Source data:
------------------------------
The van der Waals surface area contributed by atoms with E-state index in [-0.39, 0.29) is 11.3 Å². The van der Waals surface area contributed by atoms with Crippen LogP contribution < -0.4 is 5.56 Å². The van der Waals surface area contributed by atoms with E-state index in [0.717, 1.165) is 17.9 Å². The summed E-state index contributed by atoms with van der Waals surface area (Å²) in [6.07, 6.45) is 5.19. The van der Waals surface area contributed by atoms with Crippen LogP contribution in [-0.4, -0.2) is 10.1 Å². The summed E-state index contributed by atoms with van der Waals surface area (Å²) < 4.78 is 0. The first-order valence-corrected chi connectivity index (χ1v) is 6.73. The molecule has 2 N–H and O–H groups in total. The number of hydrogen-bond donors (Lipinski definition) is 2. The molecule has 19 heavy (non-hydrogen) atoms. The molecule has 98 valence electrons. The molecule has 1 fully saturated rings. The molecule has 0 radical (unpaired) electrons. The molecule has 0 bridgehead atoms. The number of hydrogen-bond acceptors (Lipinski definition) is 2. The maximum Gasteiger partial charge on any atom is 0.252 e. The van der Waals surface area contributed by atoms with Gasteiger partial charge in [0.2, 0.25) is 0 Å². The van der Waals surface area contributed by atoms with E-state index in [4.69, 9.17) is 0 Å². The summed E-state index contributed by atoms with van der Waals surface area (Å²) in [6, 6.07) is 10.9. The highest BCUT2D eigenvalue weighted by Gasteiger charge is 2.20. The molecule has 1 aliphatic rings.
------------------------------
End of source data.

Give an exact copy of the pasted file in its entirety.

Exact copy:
The van der Waals surface area contributed by atoms with E-state index in [-0.39, 0.29) is 11.3 Å². The van der Waals surface area contributed by atoms with Crippen LogP contribution < -0.4 is 5.56 Å². The van der Waals surface area contributed by atoms with E-state index in [0.717, 1.165) is 17.9 Å². The summed E-state index contributed by atoms with van der Waals surface area (Å²) in [6.07, 6.45) is 5.19. The van der Waals surface area contributed by atoms with Crippen LogP contribution in [-0.4, -0.2) is 10.1 Å². The summed E-state index contributed by atoms with van der Waals surface area (Å²) < 4.78 is 0. The first-order valence-corrected chi connectivity index (χ1v) is 6.73. The molecule has 2 N–H and O–H groups in total. The number of hydrogen-bond donors (Lipinski definition) is 2. The molecule has 19 heavy (non-hydrogen) atoms. The molecule has 98 valence electrons. The molecule has 1 fully saturated rings. The molecule has 0 radical (unpaired) electrons. The molecule has 0 bridgehead atoms. The number of hydrogen-bond acceptors (Lipinski definition) is 2. The maximum Gasteiger partial charge on any atom is 0.252 e. The van der Waals surface area contributed by atoms with Gasteiger partial charge in [0.2, 0.25) is 0 Å². The van der Waals surface area contributed by atoms with E-state index in [4.69, 9.17) is 0 Å². The summed E-state index contributed by atoms with van der Waals surface area (Å²) in [6, 6.07) is 10.9. The highest BCUT2D eigenvalue weighted by Gasteiger charge is 2.20. The molecule has 1 aliphatic rings.